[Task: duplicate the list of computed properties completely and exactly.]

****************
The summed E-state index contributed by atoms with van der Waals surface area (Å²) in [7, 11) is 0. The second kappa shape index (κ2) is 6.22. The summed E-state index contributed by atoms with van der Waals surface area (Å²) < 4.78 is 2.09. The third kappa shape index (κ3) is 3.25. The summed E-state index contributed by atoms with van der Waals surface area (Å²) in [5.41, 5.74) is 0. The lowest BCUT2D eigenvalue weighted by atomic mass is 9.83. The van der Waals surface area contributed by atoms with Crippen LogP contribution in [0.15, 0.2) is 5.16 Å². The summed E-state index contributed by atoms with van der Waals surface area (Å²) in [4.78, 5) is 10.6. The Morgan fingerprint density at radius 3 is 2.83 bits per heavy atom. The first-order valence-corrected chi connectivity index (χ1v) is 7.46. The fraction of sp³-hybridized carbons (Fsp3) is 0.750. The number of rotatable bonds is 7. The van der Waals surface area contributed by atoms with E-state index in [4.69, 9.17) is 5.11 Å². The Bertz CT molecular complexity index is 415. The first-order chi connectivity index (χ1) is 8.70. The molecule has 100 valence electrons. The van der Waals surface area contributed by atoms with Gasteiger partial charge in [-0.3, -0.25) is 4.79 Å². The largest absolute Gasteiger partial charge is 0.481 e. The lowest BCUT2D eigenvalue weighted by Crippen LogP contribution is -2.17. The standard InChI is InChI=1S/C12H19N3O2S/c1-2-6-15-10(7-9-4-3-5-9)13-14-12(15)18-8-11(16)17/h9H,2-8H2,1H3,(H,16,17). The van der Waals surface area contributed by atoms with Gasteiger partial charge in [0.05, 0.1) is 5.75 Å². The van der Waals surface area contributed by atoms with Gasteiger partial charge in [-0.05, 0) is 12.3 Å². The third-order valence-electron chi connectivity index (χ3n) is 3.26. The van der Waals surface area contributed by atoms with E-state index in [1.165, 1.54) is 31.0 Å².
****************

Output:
The summed E-state index contributed by atoms with van der Waals surface area (Å²) in [7, 11) is 0. The second kappa shape index (κ2) is 6.22. The summed E-state index contributed by atoms with van der Waals surface area (Å²) < 4.78 is 2.09. The third kappa shape index (κ3) is 3.25. The summed E-state index contributed by atoms with van der Waals surface area (Å²) in [5.41, 5.74) is 0. The lowest BCUT2D eigenvalue weighted by atomic mass is 9.83. The van der Waals surface area contributed by atoms with Crippen LogP contribution in [0.15, 0.2) is 5.16 Å². The summed E-state index contributed by atoms with van der Waals surface area (Å²) in [4.78, 5) is 10.6. The Morgan fingerprint density at radius 3 is 2.83 bits per heavy atom. The first-order valence-corrected chi connectivity index (χ1v) is 7.46. The fraction of sp³-hybridized carbons (Fsp3) is 0.750. The number of rotatable bonds is 7. The van der Waals surface area contributed by atoms with E-state index in [4.69, 9.17) is 5.11 Å². The Bertz CT molecular complexity index is 415. The first-order chi connectivity index (χ1) is 8.70. The molecule has 100 valence electrons. The van der Waals surface area contributed by atoms with Gasteiger partial charge in [-0.3, -0.25) is 4.79 Å². The largest absolute Gasteiger partial charge is 0.481 e. The lowest BCUT2D eigenvalue weighted by Crippen LogP contribution is -2.17. The standard InChI is InChI=1S/C12H19N3O2S/c1-2-6-15-10(7-9-4-3-5-9)13-14-12(15)18-8-11(16)17/h9H,2-8H2,1H3,(H,16,17). The van der Waals surface area contributed by atoms with Gasteiger partial charge in [0.05, 0.1) is 5.75 Å². The van der Waals surface area contributed by atoms with Gasteiger partial charge in [-0.05, 0) is 12.3 Å². The third-order valence-electron chi connectivity index (χ3n) is 3.26. The van der Waals surface area contributed by atoms with E-state index in [1.165, 1.54) is 31.0 Å².